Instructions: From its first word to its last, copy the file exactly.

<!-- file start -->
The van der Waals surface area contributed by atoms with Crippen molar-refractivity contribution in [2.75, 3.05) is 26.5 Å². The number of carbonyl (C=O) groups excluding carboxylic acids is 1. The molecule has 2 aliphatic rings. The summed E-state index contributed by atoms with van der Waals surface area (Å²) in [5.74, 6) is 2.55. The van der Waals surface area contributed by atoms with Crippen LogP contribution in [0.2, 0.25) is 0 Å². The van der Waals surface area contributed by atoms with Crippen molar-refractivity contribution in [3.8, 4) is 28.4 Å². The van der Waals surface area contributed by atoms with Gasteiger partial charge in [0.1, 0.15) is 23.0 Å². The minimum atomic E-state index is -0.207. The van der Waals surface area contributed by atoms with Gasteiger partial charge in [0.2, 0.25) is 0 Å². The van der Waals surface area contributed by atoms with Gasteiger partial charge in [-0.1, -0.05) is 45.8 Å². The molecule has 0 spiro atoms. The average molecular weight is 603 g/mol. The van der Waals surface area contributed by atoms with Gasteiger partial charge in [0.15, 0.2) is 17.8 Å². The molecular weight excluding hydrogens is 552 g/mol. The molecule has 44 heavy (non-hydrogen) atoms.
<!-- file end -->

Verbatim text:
The van der Waals surface area contributed by atoms with Crippen molar-refractivity contribution in [2.75, 3.05) is 26.5 Å². The number of carbonyl (C=O) groups excluding carboxylic acids is 1. The molecule has 2 aliphatic rings. The summed E-state index contributed by atoms with van der Waals surface area (Å²) in [5.74, 6) is 2.55. The van der Waals surface area contributed by atoms with Crippen LogP contribution in [0.2, 0.25) is 0 Å². The van der Waals surface area contributed by atoms with Crippen molar-refractivity contribution in [3.8, 4) is 28.4 Å². The van der Waals surface area contributed by atoms with Gasteiger partial charge in [0.1, 0.15) is 23.0 Å². The minimum atomic E-state index is -0.207. The van der Waals surface area contributed by atoms with Gasteiger partial charge in [0.2, 0.25) is 0 Å². The van der Waals surface area contributed by atoms with Gasteiger partial charge in [-0.1, -0.05) is 45.8 Å². The molecule has 0 spiro atoms. The average molecular weight is 603 g/mol. The van der Waals surface area contributed by atoms with Gasteiger partial charge in [0.15, 0.2) is 17.8 Å². The molecular weight excluding hydrogens is 552 g/mol. The molecule has 44 heavy (non-hydrogen) atoms.